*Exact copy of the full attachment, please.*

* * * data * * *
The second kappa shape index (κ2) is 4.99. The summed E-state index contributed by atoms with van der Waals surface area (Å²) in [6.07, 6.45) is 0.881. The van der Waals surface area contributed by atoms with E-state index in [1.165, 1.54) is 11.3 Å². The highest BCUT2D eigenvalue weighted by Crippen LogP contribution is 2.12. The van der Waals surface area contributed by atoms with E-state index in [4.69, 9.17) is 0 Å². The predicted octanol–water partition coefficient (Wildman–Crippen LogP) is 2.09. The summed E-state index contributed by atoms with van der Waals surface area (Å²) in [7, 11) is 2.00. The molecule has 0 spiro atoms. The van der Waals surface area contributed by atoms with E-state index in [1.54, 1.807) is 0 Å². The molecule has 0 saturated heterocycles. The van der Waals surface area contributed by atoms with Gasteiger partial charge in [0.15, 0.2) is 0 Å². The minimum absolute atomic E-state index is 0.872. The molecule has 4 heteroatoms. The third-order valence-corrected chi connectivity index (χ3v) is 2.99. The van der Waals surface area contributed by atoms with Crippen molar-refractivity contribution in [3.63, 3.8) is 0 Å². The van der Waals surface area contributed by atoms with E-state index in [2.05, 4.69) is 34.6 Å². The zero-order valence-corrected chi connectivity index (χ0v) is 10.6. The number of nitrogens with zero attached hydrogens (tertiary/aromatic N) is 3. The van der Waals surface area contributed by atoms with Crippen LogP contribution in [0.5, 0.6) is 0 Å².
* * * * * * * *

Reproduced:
The second kappa shape index (κ2) is 4.99. The summed E-state index contributed by atoms with van der Waals surface area (Å²) in [6.07, 6.45) is 0.881. The van der Waals surface area contributed by atoms with E-state index in [1.165, 1.54) is 11.3 Å². The highest BCUT2D eigenvalue weighted by Crippen LogP contribution is 2.12. The van der Waals surface area contributed by atoms with E-state index in [4.69, 9.17) is 0 Å². The predicted octanol–water partition coefficient (Wildman–Crippen LogP) is 2.09. The summed E-state index contributed by atoms with van der Waals surface area (Å²) in [7, 11) is 2.00. The molecule has 0 spiro atoms. The van der Waals surface area contributed by atoms with E-state index in [1.54, 1.807) is 0 Å². The molecule has 0 saturated heterocycles. The van der Waals surface area contributed by atoms with Gasteiger partial charge in [0.15, 0.2) is 0 Å². The minimum absolute atomic E-state index is 0.872. The molecule has 4 heteroatoms. The third-order valence-corrected chi connectivity index (χ3v) is 2.99. The van der Waals surface area contributed by atoms with Crippen molar-refractivity contribution in [3.63, 3.8) is 0 Å². The van der Waals surface area contributed by atoms with E-state index in [2.05, 4.69) is 34.6 Å². The zero-order valence-corrected chi connectivity index (χ0v) is 10.6. The number of nitrogens with zero attached hydrogens (tertiary/aromatic N) is 3. The van der Waals surface area contributed by atoms with Crippen LogP contribution in [0.5, 0.6) is 0 Å².